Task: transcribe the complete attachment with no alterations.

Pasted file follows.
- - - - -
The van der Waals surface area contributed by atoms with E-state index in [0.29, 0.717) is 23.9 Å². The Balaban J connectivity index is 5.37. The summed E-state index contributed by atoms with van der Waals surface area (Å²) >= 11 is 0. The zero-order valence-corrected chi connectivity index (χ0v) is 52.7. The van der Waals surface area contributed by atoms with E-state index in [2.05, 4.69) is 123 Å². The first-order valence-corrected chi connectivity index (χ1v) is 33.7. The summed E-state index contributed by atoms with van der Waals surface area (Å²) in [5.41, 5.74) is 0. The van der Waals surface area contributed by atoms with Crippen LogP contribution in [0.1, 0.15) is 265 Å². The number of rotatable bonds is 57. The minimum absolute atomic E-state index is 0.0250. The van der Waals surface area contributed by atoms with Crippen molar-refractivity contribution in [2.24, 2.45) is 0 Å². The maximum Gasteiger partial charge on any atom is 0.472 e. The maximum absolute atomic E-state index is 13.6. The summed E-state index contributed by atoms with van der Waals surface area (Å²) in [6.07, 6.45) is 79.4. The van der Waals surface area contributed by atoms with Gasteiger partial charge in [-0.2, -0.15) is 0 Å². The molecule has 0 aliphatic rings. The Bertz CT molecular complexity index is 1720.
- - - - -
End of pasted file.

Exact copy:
The van der Waals surface area contributed by atoms with E-state index in [0.29, 0.717) is 23.9 Å². The Balaban J connectivity index is 5.37. The summed E-state index contributed by atoms with van der Waals surface area (Å²) >= 11 is 0. The zero-order valence-corrected chi connectivity index (χ0v) is 52.7. The van der Waals surface area contributed by atoms with E-state index in [2.05, 4.69) is 123 Å². The first-order valence-corrected chi connectivity index (χ1v) is 33.7. The summed E-state index contributed by atoms with van der Waals surface area (Å²) in [5.41, 5.74) is 0. The van der Waals surface area contributed by atoms with Crippen LogP contribution in [0.1, 0.15) is 265 Å². The number of rotatable bonds is 57. The minimum absolute atomic E-state index is 0.0250. The van der Waals surface area contributed by atoms with Crippen molar-refractivity contribution in [2.24, 2.45) is 0 Å². The maximum Gasteiger partial charge on any atom is 0.472 e. The maximum absolute atomic E-state index is 13.6. The summed E-state index contributed by atoms with van der Waals surface area (Å²) in [6.07, 6.45) is 79.4. The van der Waals surface area contributed by atoms with Gasteiger partial charge in [-0.2, -0.15) is 0 Å². The molecule has 0 aliphatic rings. The Bertz CT molecular complexity index is 1720.